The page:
“I was analyzing my role on campus and deciding where I wanted to spend my time,” she said. “Last year is when I found my passion for painting. So I decided I wanted to focus more on art, my artistic side and how that relates to health.”
Since then, Sharma has taken on a group leader position where she organizes and guides volunteers through crafts in both general body meetings and with the children they work with.
“The meetings weren’t what I expected,” she said. “We do really fun crafts and I felt like a kid. It's really helped me realize that college isn't just about school, there's other aspects to it and that we should take time for ourselves.”
Sharma said in addition to stepping into a leadership role, she loves to bring her friends along with her to meetings and get them involved with the organization. She also looks forward to potentially stepping into a higher leadership position on the organization’s executive board.
Thanks to the efforts of the executive board over the last year, Sharma said ArtHeels has expanded its volunteer numbers and community partnerships.
“There were maybe 15 to 20 people at any meeting before,” She said. “Now these meetings are huge and hopefully next year, if I am on exec, I can see through to that, that it keeps expanding.”
Volunteers don’t just get to provide the benefits of art therapy to children in the community, said ArtHeels President Lizzie Satkowiak, they also get to participate in art therapy themselves.
“I've had people on the rowing team, for example, reach out to me and say, ‘Sports and school take up like 90 percent of my time, but I really want to get back to that 10 percent where I enjoy doing art,' Satkowiak said. “I find that when college students are able to come to our meetings and do crafts at them, it's their opportunity to have that side back and they're able to take that completely relaxed break. It's just really enjoyable to be able to do art not only with kids, but with your peers.”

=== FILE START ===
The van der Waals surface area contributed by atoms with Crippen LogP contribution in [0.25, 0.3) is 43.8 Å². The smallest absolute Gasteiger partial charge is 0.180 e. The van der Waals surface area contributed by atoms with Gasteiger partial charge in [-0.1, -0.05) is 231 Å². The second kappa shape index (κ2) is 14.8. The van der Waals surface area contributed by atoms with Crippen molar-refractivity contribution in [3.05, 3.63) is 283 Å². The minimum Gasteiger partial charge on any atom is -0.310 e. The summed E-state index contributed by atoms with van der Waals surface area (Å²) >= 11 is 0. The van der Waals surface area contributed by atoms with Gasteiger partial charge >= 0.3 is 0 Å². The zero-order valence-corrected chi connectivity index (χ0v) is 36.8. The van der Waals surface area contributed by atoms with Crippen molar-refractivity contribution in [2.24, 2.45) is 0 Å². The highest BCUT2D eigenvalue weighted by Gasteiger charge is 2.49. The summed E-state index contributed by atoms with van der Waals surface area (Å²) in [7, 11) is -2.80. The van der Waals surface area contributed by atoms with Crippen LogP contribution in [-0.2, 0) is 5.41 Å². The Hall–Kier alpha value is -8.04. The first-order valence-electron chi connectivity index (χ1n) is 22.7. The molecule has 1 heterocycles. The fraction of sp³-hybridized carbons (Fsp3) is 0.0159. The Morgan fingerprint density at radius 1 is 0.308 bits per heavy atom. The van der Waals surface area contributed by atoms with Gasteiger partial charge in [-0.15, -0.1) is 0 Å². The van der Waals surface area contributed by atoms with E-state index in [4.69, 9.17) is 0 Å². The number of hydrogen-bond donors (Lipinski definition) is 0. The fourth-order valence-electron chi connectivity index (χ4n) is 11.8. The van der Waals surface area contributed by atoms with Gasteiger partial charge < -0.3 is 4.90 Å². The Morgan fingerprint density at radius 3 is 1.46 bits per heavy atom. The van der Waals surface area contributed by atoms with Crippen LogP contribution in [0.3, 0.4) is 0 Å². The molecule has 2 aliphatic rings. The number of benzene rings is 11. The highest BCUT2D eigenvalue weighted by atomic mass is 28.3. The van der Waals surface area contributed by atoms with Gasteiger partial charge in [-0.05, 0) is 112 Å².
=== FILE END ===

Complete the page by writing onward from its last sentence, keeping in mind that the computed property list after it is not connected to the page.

Satkowiak said after she and the other members on the executive board decide the general theme of the crafts, they go to group leaders and collaborate to generate craft ideas.
This semester Sharma and her fellow group leaders will be helping children in the Communiversity after-school programs make climate change themed crafts.
“We'll be doing this big project on different biomes and each lesson is going to incorporate how we can better protect parts of the ecosystem in our daily lives as well as fun facts,” Satkowiak said.
The biomes made from individual craft sessions with the children in Communiversity will be combined in a final display at their church as a culmination of their artistic and educational exploration throughout the semester.
Since the children in Pediatric Playroom are usually in the hospital for long-term stays, Satkowiak said ArtHeels offers them an emotional and mental break away from their illness.
“We try to give them the opportunity of being able to take whatever craft they make with them,” he said.
In both Communiversity and Pediatric Playroom, ArtHeels’ goal is to provide children with the opportunity to engage with art as a form of therapy. While the volunteers are not licensed psychological therapists, Satkowiak said that taking the time to ask how their day is going during a craft can be helpful.
“It’s a really great experience to see how excited kids can be over some of the projects,” said ArtHeels Vice President Lauren Hobgood. “No matter how small, it definitely makes an impact and we’re able to make the kids’ days a little bit brighter, as cheesy as that sounds.”
Another aspect of ArtHeels that Sharma, Satkowiak and Hobgood all highlighted is its low-stress, low-commitment orientation.
“I want volunteers to be involved when they can be," Satkowiak said. "When they come out to these events but they're stressed about 19 exams they have next week, they can't really help facilitate their crafts. I'd much rather them take that break and then come back when they're feeling better and are able to be more open and relaxed.”
ArtHeels’ first general body meeting of the semester is Feb. 6 at 7 p.m. in room 1373 of the Genome Science Building. Volunteers with all levels of art experience are welcome to attend and get involved.
“My decision to join was related to dental school, but it has helped me with my mental health as well,” Sharma said. “You grow as a person as a student and can focus on your mental health, which is not something you'll find in a lot of other clubs.”